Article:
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Ships and Boats

Since the end of the age of sail a ship has been any large buoyant watercraft. Ships are generally distinguished from boats based on size and cargo or passenger capacity. Ships are used on lakes, seas, and rivers for a variety of activities, such as the transport of people or goods, fishing, entertainment, public safety, and warfare.

Ships and boats have developed alongside mankind. Fishing boats are used by millions of fishermen throughout the world. Military forces operate vessels for combat and to transport and support forces ashore.
A boat is a watercraft of any size designed to float or plane, to provide passage across water. Strictly speaking and uniquely a submarine is a boat as defined by the Royal Navy

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The Cunarder

Added by:
on 2/18/22
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One of the more famous boat trains from London Waterloo to Southampton Docks (Ocean Terminal) at this time was “The Cunarder” which was a special Pullman Boat Train to connect with the two Cunard Queens – RMS Queen Mary and RMS Queen Elizabeth and the Cunard Line transatlantic service to New York, USA. This prestigious boat train was inaugurated on the 2nd July 1952 when the first one left London Waterloo hauled, appropriately, by SR Bullied “Merchant Navy” class steam locomotive 35004 Cunard White Star. This boat train continued to operate until the retirement of the Queen Mary and Queen Elizabeth in the late 1960s and the demise of the ocean liners.

However “The Cunarder” boat train did not only run from London Waterloo to Southampton Docks in connection with the Cunard Queens, as there were also two other routes. The Cunard Line also sailed from Liverpool and so another boat train with the name “The Cunarder” also ran from London Euston to Liverpool Riverside in connection with the Cunard Line’s “Dominion” services to Quebec and Montreal in Canada.

Finally the third boat train with “The Cunarder” name ran from Glasgow Central to Greenock Prince’s Pier also in connection with the Cunard Line services to Canada. This is because the ships from Liverpool to Quebec and Montreal in Canada also called at Greenock (by anchoring offshore at Tail O’ the Bank).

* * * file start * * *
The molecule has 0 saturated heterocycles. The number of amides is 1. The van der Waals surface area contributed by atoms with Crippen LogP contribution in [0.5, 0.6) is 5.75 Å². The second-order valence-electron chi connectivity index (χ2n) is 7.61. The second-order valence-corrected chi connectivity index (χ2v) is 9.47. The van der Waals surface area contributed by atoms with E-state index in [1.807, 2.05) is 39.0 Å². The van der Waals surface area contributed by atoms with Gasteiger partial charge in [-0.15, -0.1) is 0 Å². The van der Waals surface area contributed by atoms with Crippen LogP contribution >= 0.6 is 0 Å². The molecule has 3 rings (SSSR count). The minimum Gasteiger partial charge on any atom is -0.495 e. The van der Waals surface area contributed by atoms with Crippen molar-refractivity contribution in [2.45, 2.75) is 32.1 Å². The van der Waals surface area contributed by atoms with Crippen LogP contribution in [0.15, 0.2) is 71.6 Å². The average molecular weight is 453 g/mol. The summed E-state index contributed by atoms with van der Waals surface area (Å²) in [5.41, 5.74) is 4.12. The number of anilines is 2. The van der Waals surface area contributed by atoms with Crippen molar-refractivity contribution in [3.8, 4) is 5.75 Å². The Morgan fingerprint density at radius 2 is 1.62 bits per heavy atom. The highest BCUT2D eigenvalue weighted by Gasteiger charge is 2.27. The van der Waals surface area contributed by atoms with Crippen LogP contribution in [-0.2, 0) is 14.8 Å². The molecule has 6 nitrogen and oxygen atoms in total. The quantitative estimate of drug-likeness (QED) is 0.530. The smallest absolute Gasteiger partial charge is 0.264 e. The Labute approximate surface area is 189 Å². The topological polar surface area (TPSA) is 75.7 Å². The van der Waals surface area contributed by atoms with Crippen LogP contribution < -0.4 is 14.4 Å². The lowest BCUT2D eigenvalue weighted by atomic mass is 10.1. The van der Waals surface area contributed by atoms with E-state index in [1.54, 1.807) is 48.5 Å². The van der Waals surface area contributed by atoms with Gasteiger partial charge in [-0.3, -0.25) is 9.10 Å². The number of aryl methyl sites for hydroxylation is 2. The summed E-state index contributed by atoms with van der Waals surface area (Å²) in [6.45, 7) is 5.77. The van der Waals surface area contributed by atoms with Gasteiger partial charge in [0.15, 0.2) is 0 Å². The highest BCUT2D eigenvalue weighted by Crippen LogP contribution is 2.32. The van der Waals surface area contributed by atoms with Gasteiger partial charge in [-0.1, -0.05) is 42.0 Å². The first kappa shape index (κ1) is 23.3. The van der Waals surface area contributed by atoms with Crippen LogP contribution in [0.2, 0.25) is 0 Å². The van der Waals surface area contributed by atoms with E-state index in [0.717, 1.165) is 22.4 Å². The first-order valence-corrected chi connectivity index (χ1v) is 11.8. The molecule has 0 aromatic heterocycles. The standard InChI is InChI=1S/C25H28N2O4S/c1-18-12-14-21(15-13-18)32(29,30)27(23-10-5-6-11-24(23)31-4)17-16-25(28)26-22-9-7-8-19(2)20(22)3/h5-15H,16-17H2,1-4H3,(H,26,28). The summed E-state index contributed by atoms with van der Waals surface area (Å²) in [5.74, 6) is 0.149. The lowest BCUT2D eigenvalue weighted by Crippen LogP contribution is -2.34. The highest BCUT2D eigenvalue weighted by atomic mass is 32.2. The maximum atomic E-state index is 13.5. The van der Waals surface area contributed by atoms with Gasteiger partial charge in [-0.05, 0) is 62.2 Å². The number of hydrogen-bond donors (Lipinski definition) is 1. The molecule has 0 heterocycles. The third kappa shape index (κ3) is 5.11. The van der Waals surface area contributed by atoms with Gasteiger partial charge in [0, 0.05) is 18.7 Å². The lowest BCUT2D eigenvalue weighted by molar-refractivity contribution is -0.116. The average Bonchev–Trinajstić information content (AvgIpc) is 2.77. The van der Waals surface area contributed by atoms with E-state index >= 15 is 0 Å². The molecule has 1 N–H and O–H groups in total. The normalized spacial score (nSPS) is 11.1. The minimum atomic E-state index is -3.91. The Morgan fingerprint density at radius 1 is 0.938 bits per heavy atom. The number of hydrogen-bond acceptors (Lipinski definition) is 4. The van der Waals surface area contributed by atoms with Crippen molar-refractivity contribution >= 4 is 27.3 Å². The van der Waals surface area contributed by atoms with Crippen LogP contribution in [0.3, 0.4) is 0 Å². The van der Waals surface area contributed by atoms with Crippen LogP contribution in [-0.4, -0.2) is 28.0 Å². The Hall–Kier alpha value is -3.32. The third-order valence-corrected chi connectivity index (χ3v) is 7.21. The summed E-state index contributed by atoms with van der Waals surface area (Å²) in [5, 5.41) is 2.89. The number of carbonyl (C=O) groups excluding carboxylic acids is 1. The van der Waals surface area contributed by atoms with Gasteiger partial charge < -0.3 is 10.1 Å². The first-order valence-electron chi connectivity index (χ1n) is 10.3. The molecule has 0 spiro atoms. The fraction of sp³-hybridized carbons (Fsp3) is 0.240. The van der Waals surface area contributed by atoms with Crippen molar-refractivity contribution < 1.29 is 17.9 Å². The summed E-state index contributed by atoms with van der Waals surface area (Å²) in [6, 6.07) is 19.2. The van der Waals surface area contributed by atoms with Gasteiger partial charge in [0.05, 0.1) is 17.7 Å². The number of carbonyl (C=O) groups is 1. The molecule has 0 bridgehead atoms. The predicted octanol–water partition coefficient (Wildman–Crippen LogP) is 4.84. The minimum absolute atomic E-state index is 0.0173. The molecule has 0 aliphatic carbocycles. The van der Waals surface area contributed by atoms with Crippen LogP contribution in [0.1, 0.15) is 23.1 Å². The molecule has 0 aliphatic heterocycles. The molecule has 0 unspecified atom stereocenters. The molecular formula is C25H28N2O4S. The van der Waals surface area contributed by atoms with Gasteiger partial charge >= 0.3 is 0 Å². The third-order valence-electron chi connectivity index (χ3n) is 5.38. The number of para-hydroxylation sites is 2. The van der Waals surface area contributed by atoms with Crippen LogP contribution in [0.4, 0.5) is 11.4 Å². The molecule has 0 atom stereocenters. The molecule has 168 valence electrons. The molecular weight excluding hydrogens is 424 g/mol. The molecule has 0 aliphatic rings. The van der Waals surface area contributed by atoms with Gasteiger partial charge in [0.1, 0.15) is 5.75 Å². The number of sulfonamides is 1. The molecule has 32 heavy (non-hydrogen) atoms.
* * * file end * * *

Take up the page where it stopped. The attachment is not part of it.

These two boat trains had also been running for many years like the one to Southampton but only became known as “The Cunarder” boat train in about 1952 when British Railways decided to give special names to the more prominent boat trains. These two boat trains sadly were discontinued when the Dominion service of Cunard Line from Liverpool to Canada via Greenock was withdrawn in about 1964 after the Saxonia sisters were transferred to other services or retired from service. Boat trains ceased to use Greenock Prince's Pier station in 1965 after the decline of ocean liner services. The station is now demolished and its site incorporated within the Clydeport Container Terminal complex.

However that was not quite the end of “The Cunarder” boat trains as VSOE still occasionally operate boat trains from London to Southampton Docks using the VSOE British Pullmans in connection with sailings of the QE2 and RMS Queen Mary 2. Indeed a special boat train was run on the occasion of the maiden transatlantic crossing to New York of the new RMS Queen Mary 2 and also to meet both the RMS Queen Mary 2 and the QE2 when they returned from New York to Southampton in tandem.

Sadly due to low demand VSOE decided to cease operating their British Pullman boat trains to Southampton Docks linking with the Queen Mary 2 and Queen Elizabeth 2.As a result the last VSOE British Pullman boat train from London to Southampton Docks was on the 25th October 2007 to connect with the Queen Mary 2. It was the end of a glorious era.

But on the 11th December 2008 Cruise Savers Travel chartered the "Blue Pullman" luxury train from Cotswold Rail for a special boat train from Manchester, Birmingham and Oxford to Southampton Docks in connection with the Queen Victoria's "Caribbean Celebration" cruise from Southampton to the Caribbean. All passengers will have reserved seats in the first class restaurant cars on the Boat Train for the entire journey. A three course breakfast will be served on the journey south followed by a continuous light refreshment service. Cunard Line staff will be on board the train to complete the majority of check in formalities on the train so that once the boat train arrives in Southampton the passengers can board the ship without too much delay.

On the return journey at the end of the cruise on the 2nd January 2009 the "Blue Pullman" luxury train once again has been chartered by Cruise Savers Travel to meet passengers in Southampton Docks. The train will leave Southampton Docks at approximately 1130 and head north via Oxford and Birmingham to Manchester where it is due to arrive at 1630. So maybe with this perhaps there is a future for boat trains after all!
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